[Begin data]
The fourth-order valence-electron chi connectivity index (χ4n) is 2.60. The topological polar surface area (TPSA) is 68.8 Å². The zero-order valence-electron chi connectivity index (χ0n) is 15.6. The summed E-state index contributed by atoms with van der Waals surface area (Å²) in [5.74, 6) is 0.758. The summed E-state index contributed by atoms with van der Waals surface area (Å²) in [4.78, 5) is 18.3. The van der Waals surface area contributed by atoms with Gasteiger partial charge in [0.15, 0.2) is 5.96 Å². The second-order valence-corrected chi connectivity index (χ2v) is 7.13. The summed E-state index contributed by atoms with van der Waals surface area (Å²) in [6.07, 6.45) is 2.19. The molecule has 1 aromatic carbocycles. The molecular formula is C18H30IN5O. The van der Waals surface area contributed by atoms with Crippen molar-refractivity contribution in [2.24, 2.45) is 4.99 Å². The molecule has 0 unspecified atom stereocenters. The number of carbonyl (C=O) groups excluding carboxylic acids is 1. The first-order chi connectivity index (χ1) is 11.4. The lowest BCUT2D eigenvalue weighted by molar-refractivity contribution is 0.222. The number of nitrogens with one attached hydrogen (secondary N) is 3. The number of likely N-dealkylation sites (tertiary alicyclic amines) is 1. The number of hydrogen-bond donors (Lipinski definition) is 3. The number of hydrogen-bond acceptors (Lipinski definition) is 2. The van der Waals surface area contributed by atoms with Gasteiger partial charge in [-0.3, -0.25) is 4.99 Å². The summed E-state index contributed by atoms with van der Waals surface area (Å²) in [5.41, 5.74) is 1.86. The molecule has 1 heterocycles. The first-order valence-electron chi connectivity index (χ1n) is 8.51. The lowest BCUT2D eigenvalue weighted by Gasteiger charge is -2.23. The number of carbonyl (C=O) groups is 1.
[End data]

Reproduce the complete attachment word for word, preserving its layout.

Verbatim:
The fourth-order valence-electron chi connectivity index (χ4n) is 2.60. The topological polar surface area (TPSA) is 68.8 Å². The zero-order valence-electron chi connectivity index (χ0n) is 15.6. The summed E-state index contributed by atoms with van der Waals surface area (Å²) in [5.74, 6) is 0.758. The summed E-state index contributed by atoms with van der Waals surface area (Å²) in [4.78, 5) is 18.3. The van der Waals surface area contributed by atoms with Gasteiger partial charge in [0.15, 0.2) is 5.96 Å². The second-order valence-corrected chi connectivity index (χ2v) is 7.13. The summed E-state index contributed by atoms with van der Waals surface area (Å²) in [6.07, 6.45) is 2.19. The molecule has 1 aromatic carbocycles. The molecular formula is C18H30IN5O. The van der Waals surface area contributed by atoms with Crippen molar-refractivity contribution in [2.24, 2.45) is 4.99 Å². The molecule has 0 unspecified atom stereocenters. The number of carbonyl (C=O) groups excluding carboxylic acids is 1. The first-order chi connectivity index (χ1) is 11.4. The lowest BCUT2D eigenvalue weighted by molar-refractivity contribution is 0.222. The number of nitrogens with one attached hydrogen (secondary N) is 3. The number of likely N-dealkylation sites (tertiary alicyclic amines) is 1. The number of hydrogen-bond donors (Lipinski definition) is 3. The number of hydrogen-bond acceptors (Lipinski definition) is 2. The van der Waals surface area contributed by atoms with Gasteiger partial charge in [-0.3, -0.25) is 4.99 Å². The summed E-state index contributed by atoms with van der Waals surface area (Å²) in [5.41, 5.74) is 1.86. The molecule has 1 heterocycles. The first-order valence-electron chi connectivity index (χ1n) is 8.51. The lowest BCUT2D eigenvalue weighted by Gasteiger charge is -2.23. The number of carbonyl (C=O) groups is 1.